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The Pavilion was the heart of Myrtle Beach for decades. It supplied happiness and enjoyment to thousands of locals and tourists alike. From humble beginnings the park turned into a sprawling amusement park that was an icon of the beach. The park was at the center of the beach and was a staple until 2006.


  • The sign for the Myrtle Beach Pavilion.
  • The kid's section Pavilion in the 1950's.
  • July 4 celebration at the Pavilion.

In 1938, the city of Myrtle Beach was incorporated into Horry county. From then the beach has progressively a tourist destination. People have been drawn to the beach over the decades and the population has skyrocketed. The influx of residence and tourists presented a business opportunity. In 1948, a traveling circus came to Conway for the Tobacco Festival. Eventually they signed a deal with the Myrtle Beach Farmers Association. The contract stated that the carnival stayed and performed at the beach. This lasted for only two years.[1] After the two years, Burroughs and Chapin bought carnival and turned it into the Myrtle Beach Pavilion. There business strategy was to capitalize on the flow of tourists to the beach and create another attraction. The small 11 acres of land, was being turned into the foot print of an amusement park. One year later, 14 carnival style rides had been constructed for the opening of the Pavilion. Over the years, the ride count more than doubled to 34 rides and several other attractions. Often the rides were damaged because of hurricanes which led to the development of the on and off seasons. In the late 1970's the park added its first roller coasters, which was named after the come weather event the "Hurricane."[2]

           Although, Pavilion grew over the years and many rides were added and changed, but one thing did not, the love that the visitor. Generations of locals went to the Pavilion, grandparents could bring their grand-kids to first amusement park they went too. There was a connection that the locals had to the Pavilion that words cannot do justice. It was almost as old as the city itself and was a land mark in the area. It was Myrtle Beach's amusement park, it was our park. In 2006, Burroughs and Chapin announced that this would be the last year that the park would be operating. They blamed "financial instability" of the park to be the reason of its closing. This came as a shock to a majority of the community. That year the park proceeded to have the most profitable years of the parks lifetime. The number of people and tickets sold doubled the previous years. People went not only to spend one last day at the park, but they wanted to show Burroughs and Chapin that people still loved the park so that the park would be kept open. The effort was in vain because no matter how much money they made the park was still close on September 24, 2006 and the rides were either sold or scraped.[3] Recently, there was a proposal from a traveling circus to set up in the area that was the Pavilion grounds. Although, there was some local support for the idea, the City of Myrtle Beach denied them a permit.[4]  Once, a staple of Myrtle beach has been replaced with a zip-line.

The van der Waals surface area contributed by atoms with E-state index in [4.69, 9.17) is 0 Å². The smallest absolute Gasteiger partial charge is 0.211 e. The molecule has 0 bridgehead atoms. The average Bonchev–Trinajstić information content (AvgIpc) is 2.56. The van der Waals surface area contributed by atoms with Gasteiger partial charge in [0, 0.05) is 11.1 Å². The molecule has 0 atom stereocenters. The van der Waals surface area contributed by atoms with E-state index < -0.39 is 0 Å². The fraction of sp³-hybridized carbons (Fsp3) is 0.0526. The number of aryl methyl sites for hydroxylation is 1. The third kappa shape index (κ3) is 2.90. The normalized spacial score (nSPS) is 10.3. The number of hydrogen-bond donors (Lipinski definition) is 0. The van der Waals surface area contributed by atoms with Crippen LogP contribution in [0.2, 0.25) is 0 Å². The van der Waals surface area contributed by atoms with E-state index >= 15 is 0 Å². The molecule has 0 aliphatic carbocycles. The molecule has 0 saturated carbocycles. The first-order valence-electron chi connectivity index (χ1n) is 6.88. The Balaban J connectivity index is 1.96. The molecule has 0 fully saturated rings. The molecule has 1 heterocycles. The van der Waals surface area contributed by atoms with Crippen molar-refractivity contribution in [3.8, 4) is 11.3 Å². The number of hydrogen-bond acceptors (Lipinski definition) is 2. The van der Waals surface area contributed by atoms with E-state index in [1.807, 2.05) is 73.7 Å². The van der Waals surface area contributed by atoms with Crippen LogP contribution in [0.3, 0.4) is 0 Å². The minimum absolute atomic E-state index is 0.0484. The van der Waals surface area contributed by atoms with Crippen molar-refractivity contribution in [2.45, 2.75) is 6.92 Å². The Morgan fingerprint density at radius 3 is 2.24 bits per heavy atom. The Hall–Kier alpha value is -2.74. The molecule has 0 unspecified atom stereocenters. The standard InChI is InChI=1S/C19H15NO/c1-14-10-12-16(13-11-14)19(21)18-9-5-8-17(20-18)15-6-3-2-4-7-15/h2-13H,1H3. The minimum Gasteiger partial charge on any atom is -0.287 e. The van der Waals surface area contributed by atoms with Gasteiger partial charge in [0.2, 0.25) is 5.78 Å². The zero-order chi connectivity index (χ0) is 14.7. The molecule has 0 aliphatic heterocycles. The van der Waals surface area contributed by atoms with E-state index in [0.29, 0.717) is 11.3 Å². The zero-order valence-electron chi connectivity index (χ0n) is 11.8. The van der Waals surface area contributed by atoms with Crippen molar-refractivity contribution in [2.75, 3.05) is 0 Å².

The site itself is gone, but the memories that were created there are still impacting people. This was the amusement park of Myrtle Beach and since its closing no other parks have been able to succeed at the beach. Ultimately it can never be replaced and will continue to be missed.  

[1]Hardee, Lesta. McDonald, Janice. Images Of America: The Myrtle Beach Pavilion. Charleston, SC: Arcadia Publishing, 2010.

[2] Hardee, Lesta. McDonald, Janice. Images Of America: The Myrtle Beach Pavilion. Charleston, SC: Arcadia Publishing, 2010.

[3] Mowder, Chris. "Remembering The Pavilion: A Decade Later, We Look Back at the Legacy of a Local Icon." Myrtle Beach.com. City of Myrtle Beach, September 24, 2016. https://www.myrtlebeach.com/pavilion/?utm_source=GeniusMonkey_VT.

[4] "Proposed carnival won't seek permit for downtown spot." WMBF Online. WMBF, April 19, 2013. https://www.wmbfnews.com/story/22026949/mb-city-council-opposes-new-attraction/.

Hardee, Lesta. McDonald, Janice. Images Of America: The Myrtle Beach Pavilion. Charleston, SC: Arcadia Publishing, 2010.

Mowder, Chris. "Remembering The Pavilion: A Decade Later, We Look Back at the Legacy of a Local Icon." Myrtle Beach.com. City of Myrtle Beach, September 24, 2016. https://www.myrtlebeach.com/pavilion/?utm_source=GeniusMonkey_VT

"Proposed carnival won't seek permit for downtown spot." WMBF Online. WMBF, April 19, 2013. https://www.wmbfnews.com/story/22026949/mb-city-council-opposes-new-attraction/

Image Sources(Click to expand)

Hardee, Lesta. McDonald, Janice. Images Of America: The Myrtle Beach Pavilion. Charleston, SC: Arcadia Publishing, 2010.

Hardee, Lesta. McDonald, Janice. Images Of America: The Myrtle Beach Pavilion. Charleston, SC: Arcadia Publishing, 2010.

Hardee, Lesta. McDonald, Janice. Images Of America: The Myrtle Beach Pavilion. Charleston, SC: Arcadia Publishing, 2010.